For ten dollars, not including, popcorn, soda, and arcade games, moviegoers detach from reality, euphorically seated in rows with torn ticket stubs pocketed. For the same cost, MMA fans can purchase a one-month subscription to the UFC’s membership site: UFC Fight Pass, a destination to bear witness to a talent pool bubbling to the surface of MMA’s ranks. On September 19, 2015, Trey Ogden (2-0) will make his Titan Fighting Championships (Titan FC) debut at Titan 35: Healy vs. Hawn, and he is intent on not playing the role of an extra. Ogden visited Jon and Mike’s MMA Corner as a special guest, and he declared any money deposited at the movies should not gain interest when it comes to any investment as an up-and-coming mixed martial artist.
Beginning his undefeated career with two submissions, Ogden read lines from the script he was writing for himself in his fast approaching welterweight bout against Ryan Walker (4-1),
“I’ve got some things I’ve had in my mind that I’ve been doing during training: combinations, certain moves or movement patterns, or what not that I’ve spent tremendous amounts of energy to be sufficient against a high-level opponent.”
Loading up the car and rushing to the theatre, fighting for parking, and sticking to the floor seems considerably less appealing than resting comfortably on the couch and logging into UFC Fight Pass to not miss a moment of Titan FC 35. Unlike the actors and actresses on the silver screen, Ogden seeks suggestions for his performance,
“I’m really looking forward to getting these things out of me, getting the combinations to stick, getting some feedback on it, and make adjustments.”
During his interview, Ogden shared an anecdote from his training after watching the movie Troy (2004). For those interested in capturing the documentary produced of this moment, you will want to push the slow motion function on your player because it’s difficult to determine if he’s more excited about his freshman Titan FC outing or the story he shared with Jon and Mike,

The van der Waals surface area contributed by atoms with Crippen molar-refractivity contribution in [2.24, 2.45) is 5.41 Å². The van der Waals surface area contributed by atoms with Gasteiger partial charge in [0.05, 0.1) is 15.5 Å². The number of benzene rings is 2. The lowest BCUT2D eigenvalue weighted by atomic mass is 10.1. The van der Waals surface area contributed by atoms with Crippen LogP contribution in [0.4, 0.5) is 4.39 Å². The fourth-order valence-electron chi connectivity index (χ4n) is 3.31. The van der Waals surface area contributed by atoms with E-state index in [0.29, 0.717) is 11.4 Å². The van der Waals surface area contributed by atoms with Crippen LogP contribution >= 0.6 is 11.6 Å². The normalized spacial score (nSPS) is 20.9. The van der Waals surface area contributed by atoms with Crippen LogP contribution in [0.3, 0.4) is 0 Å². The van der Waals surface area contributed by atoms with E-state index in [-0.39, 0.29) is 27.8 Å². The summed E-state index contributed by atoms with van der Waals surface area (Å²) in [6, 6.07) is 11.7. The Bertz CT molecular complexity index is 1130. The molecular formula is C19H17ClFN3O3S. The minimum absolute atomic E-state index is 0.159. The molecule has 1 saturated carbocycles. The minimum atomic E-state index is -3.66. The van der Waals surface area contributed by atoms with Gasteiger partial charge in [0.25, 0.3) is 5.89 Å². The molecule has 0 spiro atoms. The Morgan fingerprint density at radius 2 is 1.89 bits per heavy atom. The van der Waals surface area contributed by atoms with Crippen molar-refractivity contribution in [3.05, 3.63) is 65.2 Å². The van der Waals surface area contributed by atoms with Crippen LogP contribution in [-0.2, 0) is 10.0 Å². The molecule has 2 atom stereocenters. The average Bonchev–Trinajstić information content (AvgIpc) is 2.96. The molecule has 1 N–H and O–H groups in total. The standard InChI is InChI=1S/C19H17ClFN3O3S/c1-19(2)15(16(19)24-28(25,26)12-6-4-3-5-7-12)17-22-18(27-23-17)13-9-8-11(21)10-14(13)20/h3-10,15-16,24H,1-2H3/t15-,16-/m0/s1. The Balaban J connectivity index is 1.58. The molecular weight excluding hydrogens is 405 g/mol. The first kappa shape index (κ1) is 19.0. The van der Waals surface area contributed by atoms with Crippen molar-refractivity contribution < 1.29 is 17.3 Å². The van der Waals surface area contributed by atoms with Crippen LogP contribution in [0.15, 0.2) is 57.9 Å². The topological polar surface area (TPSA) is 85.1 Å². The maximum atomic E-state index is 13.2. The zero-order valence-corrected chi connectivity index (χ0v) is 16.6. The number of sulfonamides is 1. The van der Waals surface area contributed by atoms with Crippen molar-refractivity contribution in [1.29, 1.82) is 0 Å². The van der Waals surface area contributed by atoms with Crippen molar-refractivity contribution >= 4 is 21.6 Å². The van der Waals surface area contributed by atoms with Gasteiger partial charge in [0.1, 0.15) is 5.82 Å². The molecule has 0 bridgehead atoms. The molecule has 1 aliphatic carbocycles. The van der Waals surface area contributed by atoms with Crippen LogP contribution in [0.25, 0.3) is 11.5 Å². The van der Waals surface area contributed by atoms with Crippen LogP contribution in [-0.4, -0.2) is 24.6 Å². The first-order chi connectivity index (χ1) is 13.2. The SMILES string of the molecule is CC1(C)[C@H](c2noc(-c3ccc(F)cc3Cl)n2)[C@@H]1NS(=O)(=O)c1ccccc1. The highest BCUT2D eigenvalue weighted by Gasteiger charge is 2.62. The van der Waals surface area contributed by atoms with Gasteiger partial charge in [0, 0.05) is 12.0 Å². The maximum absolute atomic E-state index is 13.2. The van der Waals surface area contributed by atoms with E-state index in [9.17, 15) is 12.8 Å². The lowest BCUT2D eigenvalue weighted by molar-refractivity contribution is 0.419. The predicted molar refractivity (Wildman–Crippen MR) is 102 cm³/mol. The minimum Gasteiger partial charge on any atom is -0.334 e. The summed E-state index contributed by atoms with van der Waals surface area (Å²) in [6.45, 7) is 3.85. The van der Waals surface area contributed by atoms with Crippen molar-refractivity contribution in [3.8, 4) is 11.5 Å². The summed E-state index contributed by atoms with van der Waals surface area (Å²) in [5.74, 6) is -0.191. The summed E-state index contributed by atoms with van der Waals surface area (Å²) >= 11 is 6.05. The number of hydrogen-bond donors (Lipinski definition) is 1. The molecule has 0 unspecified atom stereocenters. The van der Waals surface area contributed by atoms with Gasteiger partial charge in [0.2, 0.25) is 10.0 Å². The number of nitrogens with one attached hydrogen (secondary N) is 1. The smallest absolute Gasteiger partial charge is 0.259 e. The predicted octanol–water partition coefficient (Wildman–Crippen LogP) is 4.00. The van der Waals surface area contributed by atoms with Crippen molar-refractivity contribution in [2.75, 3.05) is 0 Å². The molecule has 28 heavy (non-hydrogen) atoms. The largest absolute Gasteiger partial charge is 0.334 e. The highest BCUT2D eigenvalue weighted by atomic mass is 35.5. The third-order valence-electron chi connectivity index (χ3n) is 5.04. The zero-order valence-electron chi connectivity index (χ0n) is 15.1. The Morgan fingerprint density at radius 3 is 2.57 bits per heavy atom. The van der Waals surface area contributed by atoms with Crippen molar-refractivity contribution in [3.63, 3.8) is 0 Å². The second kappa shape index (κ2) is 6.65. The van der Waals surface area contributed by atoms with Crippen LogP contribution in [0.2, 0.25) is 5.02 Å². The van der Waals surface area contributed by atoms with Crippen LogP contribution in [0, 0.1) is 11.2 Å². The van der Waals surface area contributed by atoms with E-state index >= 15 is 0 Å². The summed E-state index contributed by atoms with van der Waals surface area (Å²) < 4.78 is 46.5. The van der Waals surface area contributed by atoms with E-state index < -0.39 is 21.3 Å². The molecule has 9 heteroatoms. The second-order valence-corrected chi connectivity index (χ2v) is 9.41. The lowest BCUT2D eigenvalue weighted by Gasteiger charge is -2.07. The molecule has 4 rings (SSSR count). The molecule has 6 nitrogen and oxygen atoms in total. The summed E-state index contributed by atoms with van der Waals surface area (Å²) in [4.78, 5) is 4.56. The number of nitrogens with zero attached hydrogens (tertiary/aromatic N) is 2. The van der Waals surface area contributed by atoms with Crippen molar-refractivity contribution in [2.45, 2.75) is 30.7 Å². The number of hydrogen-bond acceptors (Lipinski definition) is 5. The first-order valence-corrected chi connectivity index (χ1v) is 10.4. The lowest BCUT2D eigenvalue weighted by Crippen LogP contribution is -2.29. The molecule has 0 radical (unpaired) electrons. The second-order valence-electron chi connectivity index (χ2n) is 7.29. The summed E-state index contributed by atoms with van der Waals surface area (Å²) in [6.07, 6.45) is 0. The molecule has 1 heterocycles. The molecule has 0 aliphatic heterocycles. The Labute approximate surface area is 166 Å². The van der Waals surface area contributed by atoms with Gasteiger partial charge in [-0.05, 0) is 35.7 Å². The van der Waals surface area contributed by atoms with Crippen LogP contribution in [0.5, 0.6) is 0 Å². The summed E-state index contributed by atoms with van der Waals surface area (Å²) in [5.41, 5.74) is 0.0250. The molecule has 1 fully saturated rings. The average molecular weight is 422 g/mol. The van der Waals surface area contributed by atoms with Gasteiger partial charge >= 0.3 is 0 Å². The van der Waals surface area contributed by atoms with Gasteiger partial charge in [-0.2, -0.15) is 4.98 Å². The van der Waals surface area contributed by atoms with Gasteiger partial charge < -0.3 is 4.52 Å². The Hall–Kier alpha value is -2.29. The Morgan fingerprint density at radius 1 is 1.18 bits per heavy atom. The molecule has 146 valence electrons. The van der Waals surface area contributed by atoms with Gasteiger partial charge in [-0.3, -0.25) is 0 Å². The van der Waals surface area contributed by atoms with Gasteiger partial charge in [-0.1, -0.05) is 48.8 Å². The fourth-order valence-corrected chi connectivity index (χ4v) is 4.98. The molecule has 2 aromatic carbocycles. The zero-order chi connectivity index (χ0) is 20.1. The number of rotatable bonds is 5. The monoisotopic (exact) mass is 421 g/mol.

“When Brad Pitt was Achilles, there is that opening scene where he [Brad Pitt] is really little and there is that really big guy, and he runs at him and does a sideways jump, Superman, back of the neck thing. So I watched that movie and got all hyped up, and I had like two or three amateur fights.”
Like most cinematic classics, you know the ending before the credits scroll, but you remain seated and intrigued because you don’t want to miss out on the ability to confirm or deny any of your predictions,
“I got to the gym, and I decide I’m going to punch somebody off that same angle; I’m in midair, and the dude just threw a straight right; and I landed flat on my ass. I hit the ground on my back; I jumped and never landed on my feet.”
For those shouting, I knew it, you need to keep it down until the lights in the theatre reappear. It was a short-lived career as an actor that will hopefully prolong his career as a mixed martial artist, hence learning,
“That was my movie move. It doesn’t work.”
Next time Ogden replicates a maneuver discovered from A-list celebrities seated in darkened Cineplex, he’ll leave it to his stunt double because the bright lights of the Titan FC cage shine on moments as real as it gets.
Check out this episode of Jon and Mike’s MMA Corner at: